Reported rapes at the UConn went from 18 in the 2013-14 academic year to 43 in 2014-15, according to the previous crime and safety Clery Act report.
A new, more detailed report has last year’s number of 43 reported rapes at 85 instead. This is because the modified state report consists of reported rapes that occurred prior to 2014-15 but were not conveyed until 2014-15, as well as rapes that occurred off campus.
While media outlets, including The Daily Campus, have “been focused on the numbers and the sanctions,” according to Lauren Donais, the Violence Against Women Prevention Program (VAWPP) coordinator, she said their focus is “on the primary prevention, and all of that is really reflected in the last part of the report.”
The report Donais is referring to is the state mandated “Report Pursuant to Connecticut General Statues Section 10a-55m,” which requires all Connecticut institutions of higher education to conduct an internal account of sexual violence. This came into law in 2013, right around the time UConn was in the national news for its officials’ alleged mishandling of sexual assault complaints and the subsequent $1.3 million settlement with the complainants.
The law stipulates that the university release numbers on sexual violence, including intimate partner violence and stalking. It also states that the university detail its policies regarding sexual violence and its response and prevention programs.
“I think the university is trying to be as transparent as possible around these issues,” Donais said.
The numbers in this year’s report include 85 incidents of rape reported and 24 instances in which the victim chose not to participate in the university process, 18 incidents of stalking and 8 instances in which the victim chose not to participate in the university process, 28 incidents of intimate partner violence and four instances of the victim choosing not to participate in the university process.
The state report includes a number of aspects the Clery Act report did not. For example, there are definitions of the language of sexual violence, like consent. There is a description of the conduct rules and regulations in place and the process of bringing and seeing through complaints. The state report also explains the sanctioning process and what sexual misconduct can consist of. Finally, there are guidelines for university officials regarding how to deal with sexual assault, and a listing of the 251 programs introduced to take on sexual violence since 2014, of which Donais is particularly proud.
“I think the university has demonstrated a commitment to prevention through, you know, the reports, but also the over 250 programs out of ODE, the Women’s Center, and other avenues,” Donais said. “This was the first year VAWPP was moved into FYE (First Year Experience) classes, prior to that we were facilitating a similar workshop in orientation. This year was also the first year where the Wellness and Prevention office and the Dean of Students office teamed up to do that project in orientation – already our first-year students are getting more in their first year than ever before.”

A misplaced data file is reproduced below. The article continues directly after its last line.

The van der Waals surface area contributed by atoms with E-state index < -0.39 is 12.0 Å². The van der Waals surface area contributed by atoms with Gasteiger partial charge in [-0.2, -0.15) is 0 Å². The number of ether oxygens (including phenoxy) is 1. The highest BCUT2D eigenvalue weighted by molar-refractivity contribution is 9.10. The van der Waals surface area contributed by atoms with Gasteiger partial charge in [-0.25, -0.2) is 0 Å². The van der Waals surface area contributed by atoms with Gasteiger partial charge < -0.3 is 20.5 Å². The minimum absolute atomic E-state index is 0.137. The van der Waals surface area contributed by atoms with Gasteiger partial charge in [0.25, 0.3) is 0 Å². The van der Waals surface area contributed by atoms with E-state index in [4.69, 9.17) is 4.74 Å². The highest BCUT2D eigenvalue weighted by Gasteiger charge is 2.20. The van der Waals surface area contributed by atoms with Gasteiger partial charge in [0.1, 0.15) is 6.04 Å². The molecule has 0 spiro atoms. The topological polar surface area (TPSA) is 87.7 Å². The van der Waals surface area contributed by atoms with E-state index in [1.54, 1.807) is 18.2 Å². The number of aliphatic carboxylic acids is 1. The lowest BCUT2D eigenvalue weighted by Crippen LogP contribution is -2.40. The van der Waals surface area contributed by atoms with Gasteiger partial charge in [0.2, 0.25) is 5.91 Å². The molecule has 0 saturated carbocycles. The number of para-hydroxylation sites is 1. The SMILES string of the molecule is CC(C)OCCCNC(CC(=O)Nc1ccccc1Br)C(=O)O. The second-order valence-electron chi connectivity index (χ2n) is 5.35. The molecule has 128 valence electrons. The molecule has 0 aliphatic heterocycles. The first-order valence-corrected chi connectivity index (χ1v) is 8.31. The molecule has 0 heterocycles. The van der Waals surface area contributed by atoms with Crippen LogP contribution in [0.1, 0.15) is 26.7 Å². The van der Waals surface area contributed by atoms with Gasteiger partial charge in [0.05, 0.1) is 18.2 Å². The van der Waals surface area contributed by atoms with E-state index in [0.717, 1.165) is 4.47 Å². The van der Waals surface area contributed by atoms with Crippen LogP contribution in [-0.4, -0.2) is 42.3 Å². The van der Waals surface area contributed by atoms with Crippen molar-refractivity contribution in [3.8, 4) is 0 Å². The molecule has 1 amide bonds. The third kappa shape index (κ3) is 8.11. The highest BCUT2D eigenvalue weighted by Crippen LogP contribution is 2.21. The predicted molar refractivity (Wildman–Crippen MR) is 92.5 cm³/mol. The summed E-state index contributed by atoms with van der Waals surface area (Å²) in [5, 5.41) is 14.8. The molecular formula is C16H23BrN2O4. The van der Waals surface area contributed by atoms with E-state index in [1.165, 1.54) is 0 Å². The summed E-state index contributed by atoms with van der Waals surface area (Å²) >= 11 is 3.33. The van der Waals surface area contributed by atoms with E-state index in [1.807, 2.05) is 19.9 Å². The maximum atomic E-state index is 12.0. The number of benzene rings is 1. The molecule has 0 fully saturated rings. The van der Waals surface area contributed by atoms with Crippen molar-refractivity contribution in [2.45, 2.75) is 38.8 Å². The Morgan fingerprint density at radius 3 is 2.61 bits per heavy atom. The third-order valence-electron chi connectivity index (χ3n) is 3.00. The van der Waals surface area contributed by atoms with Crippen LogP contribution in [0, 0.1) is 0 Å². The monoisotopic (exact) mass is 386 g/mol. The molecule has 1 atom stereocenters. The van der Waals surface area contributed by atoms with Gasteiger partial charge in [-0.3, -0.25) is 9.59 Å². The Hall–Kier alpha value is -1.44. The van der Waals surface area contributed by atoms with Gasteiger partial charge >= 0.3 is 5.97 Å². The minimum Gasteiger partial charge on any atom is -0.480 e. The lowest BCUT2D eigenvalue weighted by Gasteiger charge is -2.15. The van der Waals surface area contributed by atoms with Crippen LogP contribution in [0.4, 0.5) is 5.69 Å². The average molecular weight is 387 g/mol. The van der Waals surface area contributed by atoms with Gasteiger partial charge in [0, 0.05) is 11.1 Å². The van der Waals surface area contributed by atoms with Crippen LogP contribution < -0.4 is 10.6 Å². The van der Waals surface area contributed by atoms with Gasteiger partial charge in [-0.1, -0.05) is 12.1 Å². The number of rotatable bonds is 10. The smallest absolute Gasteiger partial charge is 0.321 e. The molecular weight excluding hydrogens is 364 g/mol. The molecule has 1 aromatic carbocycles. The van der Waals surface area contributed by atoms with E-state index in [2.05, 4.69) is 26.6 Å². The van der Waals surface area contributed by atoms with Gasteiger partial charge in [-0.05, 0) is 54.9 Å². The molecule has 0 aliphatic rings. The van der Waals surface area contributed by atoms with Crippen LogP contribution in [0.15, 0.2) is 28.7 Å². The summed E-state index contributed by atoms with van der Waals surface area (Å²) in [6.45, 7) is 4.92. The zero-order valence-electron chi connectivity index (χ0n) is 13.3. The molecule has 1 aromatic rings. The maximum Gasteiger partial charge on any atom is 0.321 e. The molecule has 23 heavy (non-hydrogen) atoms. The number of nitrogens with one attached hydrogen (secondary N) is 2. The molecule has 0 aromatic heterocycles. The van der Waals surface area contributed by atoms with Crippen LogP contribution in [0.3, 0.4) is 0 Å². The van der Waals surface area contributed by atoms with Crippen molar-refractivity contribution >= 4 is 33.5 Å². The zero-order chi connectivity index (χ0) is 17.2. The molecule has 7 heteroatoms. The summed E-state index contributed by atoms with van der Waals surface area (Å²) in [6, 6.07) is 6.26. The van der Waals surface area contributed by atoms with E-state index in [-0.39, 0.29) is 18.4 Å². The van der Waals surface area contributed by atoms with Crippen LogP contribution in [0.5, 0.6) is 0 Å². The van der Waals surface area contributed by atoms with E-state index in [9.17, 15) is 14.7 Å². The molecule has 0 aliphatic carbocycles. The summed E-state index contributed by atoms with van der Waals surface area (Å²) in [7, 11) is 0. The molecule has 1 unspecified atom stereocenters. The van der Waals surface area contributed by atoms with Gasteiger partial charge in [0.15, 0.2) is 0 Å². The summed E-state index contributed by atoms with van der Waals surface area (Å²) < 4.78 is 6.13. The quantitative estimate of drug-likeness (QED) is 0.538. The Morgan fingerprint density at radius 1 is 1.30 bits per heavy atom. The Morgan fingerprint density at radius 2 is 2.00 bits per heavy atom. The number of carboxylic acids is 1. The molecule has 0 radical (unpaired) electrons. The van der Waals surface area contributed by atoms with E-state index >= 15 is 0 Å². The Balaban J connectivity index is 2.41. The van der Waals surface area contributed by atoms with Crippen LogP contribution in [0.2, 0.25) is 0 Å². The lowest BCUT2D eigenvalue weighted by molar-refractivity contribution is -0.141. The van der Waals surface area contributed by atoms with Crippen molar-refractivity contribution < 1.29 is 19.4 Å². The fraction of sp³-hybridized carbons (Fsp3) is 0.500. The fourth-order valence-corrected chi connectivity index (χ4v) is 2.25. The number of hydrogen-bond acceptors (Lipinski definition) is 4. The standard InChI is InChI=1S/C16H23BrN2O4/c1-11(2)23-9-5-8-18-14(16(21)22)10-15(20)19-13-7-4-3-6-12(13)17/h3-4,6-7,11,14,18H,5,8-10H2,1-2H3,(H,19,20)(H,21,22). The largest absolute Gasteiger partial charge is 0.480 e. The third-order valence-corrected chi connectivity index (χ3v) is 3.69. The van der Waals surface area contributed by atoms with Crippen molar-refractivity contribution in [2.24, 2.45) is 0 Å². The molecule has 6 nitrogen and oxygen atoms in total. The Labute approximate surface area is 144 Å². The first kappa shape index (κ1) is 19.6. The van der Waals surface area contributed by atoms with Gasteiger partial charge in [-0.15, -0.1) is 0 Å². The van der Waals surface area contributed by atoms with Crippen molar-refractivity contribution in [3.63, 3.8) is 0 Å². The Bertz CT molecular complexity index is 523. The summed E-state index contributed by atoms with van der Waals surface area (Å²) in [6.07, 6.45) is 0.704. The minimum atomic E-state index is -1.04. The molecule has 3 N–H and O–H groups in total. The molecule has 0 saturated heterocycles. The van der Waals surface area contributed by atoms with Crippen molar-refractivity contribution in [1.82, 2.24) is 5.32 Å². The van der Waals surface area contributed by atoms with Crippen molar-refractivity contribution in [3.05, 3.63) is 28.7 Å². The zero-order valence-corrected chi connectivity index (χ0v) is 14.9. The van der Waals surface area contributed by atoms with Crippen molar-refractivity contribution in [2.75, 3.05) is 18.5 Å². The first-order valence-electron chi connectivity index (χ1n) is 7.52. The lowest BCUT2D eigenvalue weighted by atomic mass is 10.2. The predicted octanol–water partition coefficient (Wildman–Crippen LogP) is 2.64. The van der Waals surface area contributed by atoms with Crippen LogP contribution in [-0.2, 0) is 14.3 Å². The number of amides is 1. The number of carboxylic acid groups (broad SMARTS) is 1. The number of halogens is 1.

This FYE workshop, called “Consent 201,” is about better understanding the university’s definition of consent and how it applies to everyday lives. Donais said that the program takes the sex out of consent and asks students to think critically around communication patterns, pressure, coercion, and guilt tripping.
VAWPP is planning to implement a program that would require rising juniors to take an online course, like AlcoholEdu, in sexual violence. The goal is for VAWPP to continue with the groundwork laid in orientation, but also to gain access to upper division students who haven’t been exposed to sexual violence education for a while. A community resource team of students, faculty, and staff of which Donais is a co-chair, is also in place that meets once-a-month to discuss how to combat rape and rape culture on campus.
UConn’s Title IX coordinator since 2011, Elizabeth Conklin, did her best to show the positives of the recent reports.
“Sexual violence is the most underreported crime on earth,” Conklin wrote in an email. “As there has been a tremendous rise in awareness on college campuses nationwide about sexual violence, we have seen a corresponding and significant increase in reporting. This has been true at colleges and universities nationwide, and also true here at UConn. This is a positive development, because reporting allows victims to receive important resources and support, participate in investigations, and hold perpetrators accountable, protecting the safety of the entire campus community.”
When asked if Donais found that the Women’s Center or VAWPP were ever at odds with the university administration, Donais praised increased administrative involvement in the issue of sexual violence.
“I think the administration is doing a lot to sort of break down silos where they might have existed before, because I think, while we (VAWPP) have been doing this work forever, there are a lot more offices that are now invested in this work, and quite honestly, there needs to be, because we know it’s not enough,” Donais said. “We’re not going to see a cultural shift, we’re not going to see a decrease in numbers, in terms of the crimes that are being committed, unless we have institutional buy-in, unless everyone understands and realizes their stake in this.”
An independent study conducted by NPR shows that reported rapes on campus increased nationwide from 2,530 in 2004 to 3,621 in 2012.